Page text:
Actually Eileen faces more than garden-variety disappointments. Her husband, always unusual, becomes more and more eccentric. Though he is never in sync with her ambitions she works hard to make their life work. After 10 years of marriage Eileen finally becomes pregnant at age 35, long after she and Ed have given up hope of becoming parents. Their only son Connell is born in 1977 and joins the novel as a major character, going through his own up and downs, being profoundly changed by the end of the book. It was interesting how the author showed the development of Connell’s character: wavering between strength and weakness, good and evil. At the end he 34 years old and we see get an idea of what kind of person he has become.
Eileen is able to buy the house where they have been renting an apartment on the second floor. But things never quite work out as she hopes and Ed keeps getting weirder and weirder: turning down great job opportunities, insisting on teaching community college students for a lower salary, wearing old clothes, freaking out over odd things, never wanting anything to change. But he is great father to Connell and the sex is always good. Until something worse happens and the family faces a dark challenge that changes everyone.
I ended up loving this novel. Eileen is a wonderful character, a strong courageous woman but with some serious flaws. The way Thomas portrays her is both deeply compassionate but completely honest. I found her development as a character to be a fascinating look at the intersection between personal character and cultural influences. The last couple of chapters are especially beautiful as the novel comes to bittersweet resolution. But the book was also quite long and parts of it were painful to read. There are characters who appear rather suddenly without any past history, such as Bethany a former co-worker who leads Eileen to the edges of a spiritual cult. You are just told that Eileen knew the person the past.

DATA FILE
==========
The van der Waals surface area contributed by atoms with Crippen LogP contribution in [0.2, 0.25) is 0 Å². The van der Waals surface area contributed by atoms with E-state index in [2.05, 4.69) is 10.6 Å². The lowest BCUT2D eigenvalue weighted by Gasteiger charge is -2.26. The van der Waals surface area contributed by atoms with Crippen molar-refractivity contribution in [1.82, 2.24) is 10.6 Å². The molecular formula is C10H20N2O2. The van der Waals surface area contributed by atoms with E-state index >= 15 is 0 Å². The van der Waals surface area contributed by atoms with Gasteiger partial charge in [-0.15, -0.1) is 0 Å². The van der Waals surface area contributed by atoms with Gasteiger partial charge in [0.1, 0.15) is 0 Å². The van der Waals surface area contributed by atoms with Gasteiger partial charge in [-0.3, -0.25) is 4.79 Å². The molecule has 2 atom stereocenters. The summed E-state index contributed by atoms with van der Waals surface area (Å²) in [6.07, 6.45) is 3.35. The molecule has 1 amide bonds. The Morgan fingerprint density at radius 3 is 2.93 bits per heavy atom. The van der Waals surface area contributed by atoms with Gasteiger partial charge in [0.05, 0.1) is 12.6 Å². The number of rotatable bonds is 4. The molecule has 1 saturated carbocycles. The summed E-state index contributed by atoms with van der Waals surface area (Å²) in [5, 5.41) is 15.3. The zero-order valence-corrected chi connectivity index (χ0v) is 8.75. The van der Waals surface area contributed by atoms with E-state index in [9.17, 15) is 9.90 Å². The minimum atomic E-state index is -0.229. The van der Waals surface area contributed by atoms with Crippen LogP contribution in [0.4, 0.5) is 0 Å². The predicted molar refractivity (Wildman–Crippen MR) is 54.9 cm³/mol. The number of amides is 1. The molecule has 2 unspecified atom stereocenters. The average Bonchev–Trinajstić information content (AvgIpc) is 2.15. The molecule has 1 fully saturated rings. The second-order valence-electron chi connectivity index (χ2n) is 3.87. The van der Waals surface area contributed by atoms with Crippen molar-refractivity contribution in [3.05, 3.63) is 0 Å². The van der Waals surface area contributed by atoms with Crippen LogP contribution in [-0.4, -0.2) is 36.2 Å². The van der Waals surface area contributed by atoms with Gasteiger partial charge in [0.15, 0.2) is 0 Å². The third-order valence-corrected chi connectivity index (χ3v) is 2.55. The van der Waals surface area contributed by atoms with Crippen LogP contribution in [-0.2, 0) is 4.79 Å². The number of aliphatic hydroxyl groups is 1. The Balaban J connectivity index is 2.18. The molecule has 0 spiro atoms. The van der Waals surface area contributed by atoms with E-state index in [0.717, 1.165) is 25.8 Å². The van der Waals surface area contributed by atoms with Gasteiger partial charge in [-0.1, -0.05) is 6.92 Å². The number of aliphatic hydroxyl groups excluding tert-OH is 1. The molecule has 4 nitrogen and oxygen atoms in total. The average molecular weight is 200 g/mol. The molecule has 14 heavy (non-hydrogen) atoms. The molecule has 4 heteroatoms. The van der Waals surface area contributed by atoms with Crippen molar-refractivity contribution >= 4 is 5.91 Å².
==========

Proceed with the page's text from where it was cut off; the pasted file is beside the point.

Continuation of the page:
But such minor flaws are easy to forgive because the writing is generally wonderful and you care so much about the characters. In the end I am a better, more aware person for having read it. The story sticks. I have learned things and become more sensitive to the sorrows and struggles people may be living through. I have increased insight to my own family past – new things to consider as I sift through the history and the memories. All these things are priceless gifts and therefore I must consider this novel a keeper.
The Storied Life of A. J. Fikry by Gabrielle Zevin is the first heartwarming book I’ve read in a long time. My heart was in dire need of warming and this book did the trick. How it is I end up reading a particular book at the time I read it is an endlessly fascinating question to me. Is it mere coincidence that each book seems to come into my life for a precisely-timed reason, giving me the exact message or inspiration I need? Are books, in some sense, the way the Divine chooses to communicate with me? That does seem to be the case, yet my rational mind insists it is only my fanciful imagination that makes it seem that way. Anyway, I think I found The Storied Life…. on a list of good books published in 2014 and felt like I needed to read it.
If books were the divine conveyors of inspiration, then I suppose book stores or libraries would be the temples. This novel takes place primarily in a book store called Island Books. A.J., the owner, is a depressed literature lover, aged 39 when the story begins, who is grieving the loss of his beautiful wife and business partner Nicole, killed two years previously in a car accident.